In the past, eye-rolling teenagers often got to me. I thought if participants rolled their eyes at me, it meant they were judging me as a person or leader, and I would usually respond with frustration. I am now rethinking this whole equation. Some teenagers seem to roll their eyes no matter what. The best way to combat this is with increased cheerfulness and affirmation. Catch them in the act of doing something good. Affirm them when they show leadership or contribute to an activity. Smile goofily and dance during the theme song, even if you’re exhausted. The eyes will keep rolling, but more often than not, these teenagers will proclaim at the end of the week their intention to return next year. This lesson could have been titled: Teenagers are mysterious.

Corollary lesson: Distributing hand percussion instruments is a good way to get teenagers to participate in the singing of the theme song, but if everyone has a maraca, that is way too loud – keep it to about three.

LeaderworX Participants Tour the United Nations

4) When asked how things are going, don’t say, “Busy!”

This essay by Tim Kreider made the rounds last week, and it’s a good reminder that living frantically isn’t the best idea. I’ve tried to avoid saying “Busy!” when asked how I’m doing, and it’s a major challenge.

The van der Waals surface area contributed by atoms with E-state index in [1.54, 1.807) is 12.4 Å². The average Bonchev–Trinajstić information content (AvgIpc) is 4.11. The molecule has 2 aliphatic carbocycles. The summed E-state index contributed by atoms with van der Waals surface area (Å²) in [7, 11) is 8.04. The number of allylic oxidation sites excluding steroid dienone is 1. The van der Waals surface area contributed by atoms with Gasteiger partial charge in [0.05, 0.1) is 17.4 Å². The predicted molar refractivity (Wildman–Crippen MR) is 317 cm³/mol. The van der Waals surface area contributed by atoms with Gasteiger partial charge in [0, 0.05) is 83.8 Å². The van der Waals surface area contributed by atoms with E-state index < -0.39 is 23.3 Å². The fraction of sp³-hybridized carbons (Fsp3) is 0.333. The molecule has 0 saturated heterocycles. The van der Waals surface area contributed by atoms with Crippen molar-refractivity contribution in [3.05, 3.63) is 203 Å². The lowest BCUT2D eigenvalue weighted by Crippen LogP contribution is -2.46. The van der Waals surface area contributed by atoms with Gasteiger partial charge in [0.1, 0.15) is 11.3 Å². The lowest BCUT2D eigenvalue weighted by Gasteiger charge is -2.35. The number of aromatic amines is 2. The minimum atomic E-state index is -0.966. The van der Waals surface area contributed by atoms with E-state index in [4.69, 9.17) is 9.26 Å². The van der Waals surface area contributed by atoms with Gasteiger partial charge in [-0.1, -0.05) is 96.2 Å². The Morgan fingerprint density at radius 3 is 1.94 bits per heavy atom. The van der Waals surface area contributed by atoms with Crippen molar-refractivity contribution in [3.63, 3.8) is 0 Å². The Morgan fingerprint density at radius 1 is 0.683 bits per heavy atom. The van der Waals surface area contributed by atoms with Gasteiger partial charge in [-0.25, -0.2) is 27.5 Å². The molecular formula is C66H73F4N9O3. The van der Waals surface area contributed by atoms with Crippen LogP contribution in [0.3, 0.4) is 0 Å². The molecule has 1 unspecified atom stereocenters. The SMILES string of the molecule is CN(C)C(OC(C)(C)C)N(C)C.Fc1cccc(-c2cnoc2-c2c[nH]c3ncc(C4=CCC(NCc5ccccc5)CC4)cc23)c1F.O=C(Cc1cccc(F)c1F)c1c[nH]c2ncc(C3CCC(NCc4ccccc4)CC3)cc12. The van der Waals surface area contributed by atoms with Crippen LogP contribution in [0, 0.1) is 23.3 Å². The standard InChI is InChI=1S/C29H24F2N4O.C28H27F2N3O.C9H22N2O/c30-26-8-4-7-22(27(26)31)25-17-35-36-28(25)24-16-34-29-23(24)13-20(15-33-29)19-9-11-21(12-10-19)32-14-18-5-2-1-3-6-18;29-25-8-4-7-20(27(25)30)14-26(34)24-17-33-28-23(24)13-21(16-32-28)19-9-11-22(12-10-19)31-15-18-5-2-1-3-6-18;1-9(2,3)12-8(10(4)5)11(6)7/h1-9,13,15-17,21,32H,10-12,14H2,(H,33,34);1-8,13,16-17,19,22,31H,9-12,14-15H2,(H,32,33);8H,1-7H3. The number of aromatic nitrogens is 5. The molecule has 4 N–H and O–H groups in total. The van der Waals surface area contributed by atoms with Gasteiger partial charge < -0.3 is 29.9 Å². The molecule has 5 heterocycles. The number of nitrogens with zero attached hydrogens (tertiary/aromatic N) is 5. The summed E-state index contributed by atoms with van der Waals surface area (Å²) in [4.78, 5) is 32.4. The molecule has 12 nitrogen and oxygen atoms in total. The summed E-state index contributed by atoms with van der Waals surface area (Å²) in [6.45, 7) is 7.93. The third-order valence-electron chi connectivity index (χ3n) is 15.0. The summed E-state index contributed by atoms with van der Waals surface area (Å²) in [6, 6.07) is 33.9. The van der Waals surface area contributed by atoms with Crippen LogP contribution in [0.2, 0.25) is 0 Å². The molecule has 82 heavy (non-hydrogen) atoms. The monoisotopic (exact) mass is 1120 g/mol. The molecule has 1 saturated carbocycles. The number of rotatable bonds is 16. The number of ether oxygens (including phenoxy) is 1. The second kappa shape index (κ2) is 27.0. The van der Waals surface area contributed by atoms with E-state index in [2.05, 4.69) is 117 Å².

5) Luck is the residue of design.

John Milton (not, as commonly believed, baseball executive Branch Rickey) first said this quote a few hundred years ago. I learned this lesson again Friday, on a trip to the United Nations with our LeaderworX community of young adults. After we finished a tour of the UN headquarters, we went outside, and prepared to split up and head in a few different directions. “Wait,” I said, “ we should probably reflect on today before we go.” This decision was a hasty design at best, but TS Eliot’s quote “We had the experience but missed the meaning” lurks in my subconscious. It’s always good to talk about what you just did.

So we stood in a circle on a little island of sidewalk next to a bus in the shadow of the UN skyscraper. After chatting for a few minutes, we had a moment of quiet prayer for the persistent pursuit of global peace, justice, and solidarity that the United Nations represents. Suddenly, serendipitously, church bells began to toll, mixing with the car horns and the chatter of tourists and diplomats. With the bells overhead and the United Nations behind us, we stood at the intersection of the church and the world. This meeting point is where we are meant to reside – the bells call us in to worship and send us out to work, and God’s Kingdom is slowly built.